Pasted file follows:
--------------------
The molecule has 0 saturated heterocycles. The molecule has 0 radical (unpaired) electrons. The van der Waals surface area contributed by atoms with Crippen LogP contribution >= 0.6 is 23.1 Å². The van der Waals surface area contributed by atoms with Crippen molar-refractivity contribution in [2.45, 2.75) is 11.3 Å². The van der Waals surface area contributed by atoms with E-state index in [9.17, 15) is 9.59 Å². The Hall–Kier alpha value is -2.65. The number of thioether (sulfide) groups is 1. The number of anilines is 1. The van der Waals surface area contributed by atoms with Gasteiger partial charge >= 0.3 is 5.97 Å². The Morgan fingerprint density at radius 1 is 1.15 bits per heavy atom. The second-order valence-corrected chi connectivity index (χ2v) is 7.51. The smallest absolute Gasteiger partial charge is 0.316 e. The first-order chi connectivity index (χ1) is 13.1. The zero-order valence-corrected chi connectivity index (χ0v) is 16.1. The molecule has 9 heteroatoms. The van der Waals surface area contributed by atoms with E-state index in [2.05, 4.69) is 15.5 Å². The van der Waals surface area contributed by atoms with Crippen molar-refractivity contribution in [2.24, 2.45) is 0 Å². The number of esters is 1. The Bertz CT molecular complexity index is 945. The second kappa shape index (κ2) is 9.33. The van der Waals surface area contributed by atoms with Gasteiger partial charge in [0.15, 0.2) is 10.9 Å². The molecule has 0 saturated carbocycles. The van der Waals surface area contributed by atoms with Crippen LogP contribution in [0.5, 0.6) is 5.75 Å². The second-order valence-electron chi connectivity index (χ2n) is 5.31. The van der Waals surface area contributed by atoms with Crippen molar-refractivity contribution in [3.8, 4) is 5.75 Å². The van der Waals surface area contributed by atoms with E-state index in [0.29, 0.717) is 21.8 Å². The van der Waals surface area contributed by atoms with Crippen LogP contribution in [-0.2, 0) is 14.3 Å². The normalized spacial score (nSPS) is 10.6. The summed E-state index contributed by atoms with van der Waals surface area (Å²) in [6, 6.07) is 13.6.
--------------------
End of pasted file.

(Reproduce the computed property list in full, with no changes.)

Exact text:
The molecule has 0 saturated heterocycles. The molecule has 0 radical (unpaired) electrons. The van der Waals surface area contributed by atoms with Crippen LogP contribution >= 0.6 is 23.1 Å². The van der Waals surface area contributed by atoms with Crippen molar-refractivity contribution in [2.45, 2.75) is 11.3 Å². The van der Waals surface area contributed by atoms with E-state index in [9.17, 15) is 9.59 Å². The Hall–Kier alpha value is -2.65. The number of thioether (sulfide) groups is 1. The number of anilines is 1. The van der Waals surface area contributed by atoms with Gasteiger partial charge >= 0.3 is 5.97 Å². The Morgan fingerprint density at radius 1 is 1.15 bits per heavy atom. The second-order valence-corrected chi connectivity index (χ2v) is 7.51. The smallest absolute Gasteiger partial charge is 0.316 e. The first-order chi connectivity index (χ1) is 13.1. The zero-order valence-corrected chi connectivity index (χ0v) is 16.1. The molecule has 9 heteroatoms. The van der Waals surface area contributed by atoms with E-state index in [2.05, 4.69) is 15.5 Å². The van der Waals surface area contributed by atoms with Crippen molar-refractivity contribution in [2.24, 2.45) is 0 Å². The number of esters is 1. The Bertz CT molecular complexity index is 945. The second kappa shape index (κ2) is 9.33. The van der Waals surface area contributed by atoms with Gasteiger partial charge in [0.15, 0.2) is 10.9 Å². The molecule has 0 saturated carbocycles. The van der Waals surface area contributed by atoms with Crippen LogP contribution in [0.5, 0.6) is 5.75 Å². The second-order valence-electron chi connectivity index (χ2n) is 5.31. The van der Waals surface area contributed by atoms with Crippen molar-refractivity contribution in [3.8, 4) is 5.75 Å². The van der Waals surface area contributed by atoms with E-state index in [0.29, 0.717) is 21.8 Å². The van der Waals surface area contributed by atoms with Crippen LogP contribution in [-0.2, 0) is 14.3 Å². The normalized spacial score (nSPS) is 10.6. The summed E-state index contributed by atoms with van der Waals surface area (Å²) in [6, 6.07) is 13.6.